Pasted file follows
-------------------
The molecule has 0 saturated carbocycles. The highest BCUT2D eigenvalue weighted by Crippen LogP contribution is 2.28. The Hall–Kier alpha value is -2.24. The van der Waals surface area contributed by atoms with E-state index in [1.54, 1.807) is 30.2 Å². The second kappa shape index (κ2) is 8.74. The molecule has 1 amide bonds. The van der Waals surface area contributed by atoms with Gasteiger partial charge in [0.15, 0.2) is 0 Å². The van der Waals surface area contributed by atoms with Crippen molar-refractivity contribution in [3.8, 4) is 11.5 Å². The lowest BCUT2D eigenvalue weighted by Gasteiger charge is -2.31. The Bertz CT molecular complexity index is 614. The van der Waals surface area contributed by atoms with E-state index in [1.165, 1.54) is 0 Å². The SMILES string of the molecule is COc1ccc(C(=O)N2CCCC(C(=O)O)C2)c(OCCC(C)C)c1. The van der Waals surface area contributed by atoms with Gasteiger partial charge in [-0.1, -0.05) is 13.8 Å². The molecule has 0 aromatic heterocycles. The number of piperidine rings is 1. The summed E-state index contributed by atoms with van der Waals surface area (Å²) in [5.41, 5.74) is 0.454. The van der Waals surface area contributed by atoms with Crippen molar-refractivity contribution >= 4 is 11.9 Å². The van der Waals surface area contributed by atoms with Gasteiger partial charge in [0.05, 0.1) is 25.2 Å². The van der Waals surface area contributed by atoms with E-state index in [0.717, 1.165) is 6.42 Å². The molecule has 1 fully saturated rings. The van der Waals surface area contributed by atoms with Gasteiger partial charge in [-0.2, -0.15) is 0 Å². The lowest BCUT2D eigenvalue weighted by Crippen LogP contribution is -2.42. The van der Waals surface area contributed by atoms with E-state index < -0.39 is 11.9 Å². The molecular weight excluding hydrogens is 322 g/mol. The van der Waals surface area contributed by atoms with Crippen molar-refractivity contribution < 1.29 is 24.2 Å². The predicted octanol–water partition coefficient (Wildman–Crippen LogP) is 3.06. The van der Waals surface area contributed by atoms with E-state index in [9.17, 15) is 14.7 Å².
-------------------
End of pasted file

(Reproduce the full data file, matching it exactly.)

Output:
The molecule has 0 saturated carbocycles. The highest BCUT2D eigenvalue weighted by Crippen LogP contribution is 2.28. The Hall–Kier alpha value is -2.24. The van der Waals surface area contributed by atoms with E-state index in [1.54, 1.807) is 30.2 Å². The second kappa shape index (κ2) is 8.74. The molecule has 1 amide bonds. The van der Waals surface area contributed by atoms with Gasteiger partial charge in [0.15, 0.2) is 0 Å². The van der Waals surface area contributed by atoms with Crippen molar-refractivity contribution in [3.8, 4) is 11.5 Å². The lowest BCUT2D eigenvalue weighted by Gasteiger charge is -2.31. The Bertz CT molecular complexity index is 614. The van der Waals surface area contributed by atoms with E-state index in [1.165, 1.54) is 0 Å². The SMILES string of the molecule is COc1ccc(C(=O)N2CCCC(C(=O)O)C2)c(OCCC(C)C)c1. The van der Waals surface area contributed by atoms with Gasteiger partial charge in [-0.1, -0.05) is 13.8 Å². The molecule has 0 aromatic heterocycles. The number of piperidine rings is 1. The summed E-state index contributed by atoms with van der Waals surface area (Å²) in [5.41, 5.74) is 0.454. The van der Waals surface area contributed by atoms with Crippen molar-refractivity contribution >= 4 is 11.9 Å². The van der Waals surface area contributed by atoms with Gasteiger partial charge in [0.05, 0.1) is 25.2 Å². The van der Waals surface area contributed by atoms with E-state index in [0.717, 1.165) is 6.42 Å². The molecule has 1 fully saturated rings. The van der Waals surface area contributed by atoms with Gasteiger partial charge in [-0.2, -0.15) is 0 Å². The lowest BCUT2D eigenvalue weighted by Crippen LogP contribution is -2.42. The van der Waals surface area contributed by atoms with E-state index < -0.39 is 11.9 Å². The molecular weight excluding hydrogens is 322 g/mol. The van der Waals surface area contributed by atoms with Crippen molar-refractivity contribution < 1.29 is 24.2 Å². The predicted octanol–water partition coefficient (Wildman–Crippen LogP) is 3.06. The van der Waals surface area contributed by atoms with E-state index in [9.17, 15) is 14.7 Å².